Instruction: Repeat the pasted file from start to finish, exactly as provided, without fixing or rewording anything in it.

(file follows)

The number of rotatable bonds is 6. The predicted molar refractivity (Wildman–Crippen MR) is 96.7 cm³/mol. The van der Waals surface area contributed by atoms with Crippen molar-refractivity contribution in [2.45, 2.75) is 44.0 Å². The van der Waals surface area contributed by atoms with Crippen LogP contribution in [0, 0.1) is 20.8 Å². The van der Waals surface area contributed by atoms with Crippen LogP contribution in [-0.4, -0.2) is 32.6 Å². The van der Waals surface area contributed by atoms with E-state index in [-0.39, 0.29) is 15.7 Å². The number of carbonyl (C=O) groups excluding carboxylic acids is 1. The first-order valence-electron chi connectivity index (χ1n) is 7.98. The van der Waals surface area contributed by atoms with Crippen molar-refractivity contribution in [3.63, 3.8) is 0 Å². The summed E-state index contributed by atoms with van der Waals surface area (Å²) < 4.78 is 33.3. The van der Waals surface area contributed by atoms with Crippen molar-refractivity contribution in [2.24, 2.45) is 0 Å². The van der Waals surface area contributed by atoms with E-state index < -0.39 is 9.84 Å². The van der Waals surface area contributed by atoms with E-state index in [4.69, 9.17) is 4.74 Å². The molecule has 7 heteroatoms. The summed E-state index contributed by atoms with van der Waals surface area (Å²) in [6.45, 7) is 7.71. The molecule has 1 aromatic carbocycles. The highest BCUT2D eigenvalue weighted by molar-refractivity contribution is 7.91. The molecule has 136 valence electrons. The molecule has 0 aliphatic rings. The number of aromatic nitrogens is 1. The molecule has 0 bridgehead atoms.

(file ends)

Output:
The number of rotatable bonds is 6. The predicted molar refractivity (Wildman–Crippen MR) is 96.7 cm³/mol. The van der Waals surface area contributed by atoms with Crippen molar-refractivity contribution in [2.45, 2.75) is 44.0 Å². The van der Waals surface area contributed by atoms with Crippen LogP contribution in [0, 0.1) is 20.8 Å². The van der Waals surface area contributed by atoms with Crippen LogP contribution in [-0.4, -0.2) is 32.6 Å². The van der Waals surface area contributed by atoms with E-state index in [-0.39, 0.29) is 15.7 Å². The number of carbonyl (C=O) groups excluding carboxylic acids is 1. The first-order valence-electron chi connectivity index (χ1n) is 7.98. The van der Waals surface area contributed by atoms with Crippen molar-refractivity contribution in [3.63, 3.8) is 0 Å². The summed E-state index contributed by atoms with van der Waals surface area (Å²) < 4.78 is 33.3. The van der Waals surface area contributed by atoms with Crippen molar-refractivity contribution in [2.24, 2.45) is 0 Å². The van der Waals surface area contributed by atoms with E-state index < -0.39 is 9.84 Å². The van der Waals surface area contributed by atoms with E-state index in [4.69, 9.17) is 4.74 Å². The molecule has 7 heteroatoms. The summed E-state index contributed by atoms with van der Waals surface area (Å²) in [6.45, 7) is 7.71. The molecule has 1 aromatic carbocycles. The highest BCUT2D eigenvalue weighted by molar-refractivity contribution is 7.91. The molecule has 136 valence electrons. The molecule has 0 aliphatic rings. The number of aromatic nitrogens is 1. The molecule has 0 bridgehead atoms.